By Quentin Wodon, president, Rotary Club of Capitol Hill, Washington, D.C., USA
As a lead economist at the World Bank, it has been exciting to see my organization step up to the plate and commit resources to the fight to eradicate polio, as we observe World Polio Day.
While the World Bank is not one of the spearheading partners of the Global Polio Eradication Initiative (GPEI), the organization does work closely with the GPEI, of which Rotary is a leading partner, as well as country governments to provide financing to help end polio. At the request of the Government of Nigeria, the World Bank has recently committed $125 million for polio eradication in the country this summer. About half of these resources will fund oral polio vaccines and other operational requirements, while the other half will help fund routine immunizations.
In considering the World Bank’s investments, I am struck by how intertwined the two issues of polio eradication and broader development are.
The World Bank program document notes multiple obstacles to eradicating polio, in large part due to the lack of security in the northeast caused by the Boko Haram insurgency. As a result, special measures are being introduced including “hit and run” interventions to immunize children and get out as quickly as possible in problem areas; building a “firewall” by ensuring immunity in areas surrounding these inaccessible villages; relying on local volunteers who won’t draw attention as vaccinators; reintroducing the Inactivated Polio Vaccine (IPV) into routine immunizations; conducting bus stop and market vaccinations; and ensuring that all people in the displacement camps have been vaccinated.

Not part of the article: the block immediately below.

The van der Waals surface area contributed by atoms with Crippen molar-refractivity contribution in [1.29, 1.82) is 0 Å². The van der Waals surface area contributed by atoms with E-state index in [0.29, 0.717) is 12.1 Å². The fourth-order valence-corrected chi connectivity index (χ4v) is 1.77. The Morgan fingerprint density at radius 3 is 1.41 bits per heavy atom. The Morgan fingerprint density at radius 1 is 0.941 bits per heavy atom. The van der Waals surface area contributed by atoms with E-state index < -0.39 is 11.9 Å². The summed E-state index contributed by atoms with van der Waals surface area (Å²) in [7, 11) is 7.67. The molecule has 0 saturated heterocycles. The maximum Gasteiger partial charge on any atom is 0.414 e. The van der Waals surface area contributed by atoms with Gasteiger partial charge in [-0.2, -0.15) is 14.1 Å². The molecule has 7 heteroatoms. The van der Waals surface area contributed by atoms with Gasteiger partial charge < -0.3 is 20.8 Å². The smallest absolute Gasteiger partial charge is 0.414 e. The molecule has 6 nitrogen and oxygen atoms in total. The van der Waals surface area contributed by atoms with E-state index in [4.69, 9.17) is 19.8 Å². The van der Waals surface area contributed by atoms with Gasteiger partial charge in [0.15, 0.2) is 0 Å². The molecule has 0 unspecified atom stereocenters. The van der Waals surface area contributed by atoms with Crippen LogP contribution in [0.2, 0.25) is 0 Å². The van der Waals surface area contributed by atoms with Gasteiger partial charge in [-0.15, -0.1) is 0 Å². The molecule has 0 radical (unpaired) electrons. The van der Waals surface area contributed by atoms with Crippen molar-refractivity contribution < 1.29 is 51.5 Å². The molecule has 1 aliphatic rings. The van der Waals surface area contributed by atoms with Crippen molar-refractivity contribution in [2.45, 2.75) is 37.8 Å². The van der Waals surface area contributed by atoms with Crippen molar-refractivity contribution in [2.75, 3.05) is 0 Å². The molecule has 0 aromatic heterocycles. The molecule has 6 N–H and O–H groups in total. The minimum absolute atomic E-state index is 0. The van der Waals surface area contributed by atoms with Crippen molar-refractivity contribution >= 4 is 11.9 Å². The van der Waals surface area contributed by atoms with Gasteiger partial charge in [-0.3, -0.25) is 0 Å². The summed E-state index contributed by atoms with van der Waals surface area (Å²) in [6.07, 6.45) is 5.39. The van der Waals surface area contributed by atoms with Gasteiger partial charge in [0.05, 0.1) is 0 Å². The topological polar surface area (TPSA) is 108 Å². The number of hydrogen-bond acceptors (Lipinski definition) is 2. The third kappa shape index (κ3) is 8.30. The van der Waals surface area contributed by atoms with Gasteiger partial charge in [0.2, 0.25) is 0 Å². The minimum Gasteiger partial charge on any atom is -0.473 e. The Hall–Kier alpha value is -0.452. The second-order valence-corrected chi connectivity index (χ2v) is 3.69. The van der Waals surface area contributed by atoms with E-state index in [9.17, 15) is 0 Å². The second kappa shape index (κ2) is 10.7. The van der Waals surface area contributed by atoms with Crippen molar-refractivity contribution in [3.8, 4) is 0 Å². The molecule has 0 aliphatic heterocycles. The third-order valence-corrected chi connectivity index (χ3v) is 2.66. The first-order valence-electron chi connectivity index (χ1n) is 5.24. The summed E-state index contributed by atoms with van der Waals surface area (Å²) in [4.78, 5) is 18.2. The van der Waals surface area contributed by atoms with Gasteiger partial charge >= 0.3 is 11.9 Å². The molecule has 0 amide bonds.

Take part in World Polio Day
In addition, the World Bank is providing another $450 million to support development projects in Nigeria’s northeast including:
- immediate basic social infrastructure and psychosocial support to communities most affected by displacement;
- labor-intensive work and skills development for youth, women and the unemployed as well as cash transfers for displaced families and individuals who return voluntarily and safely to their old communities;
- access to irrigation and drainage services, delivery of agricultural inputs, and other support for farmers in conflict-affected households, particularly women and youth;
- financial incentives for teachers who have completed psycho-social training as well as grants to schools to address specific needs identified by school-based management committees;
- health services with a focus on maternal, newborn and child health, nutrition, psycho-social support and mental health, as well as mobile clinics in communities in which health facilities have been destroyed.
I have written about some of the World Bank’s past efforts toward eradicating polio in the Rotarian Economist blog, including an innovative buy-down mechanism through which the World Bank partnered with Rotary, the Bill and Melinda Gates Foundation, the Center for Disease Control and the United Nations Foundation to finance polio eradication in Nigeria. Other posts have talked about World Bank investments with polio components in Pakistan, Yemen, and Nigeria.
The needs in Nigeria’s northeast are enormous. Let’s hope that the financing provided by the World Bank and other development partners will help eradicate polio, support development, and make a major difference in the life of those affected by the conflict.
About the author: Quentin Wodon is a lead economist at the World Bank. He holds PhDs in economics and in theology and religious studies, and has taught at universities in Europe and the U.S. He is currently President of the Rotary Club of Capitol Hill, in Washington, D.C. He is also author of the Rotarian Economist blog at www.rotarianeconomist.com.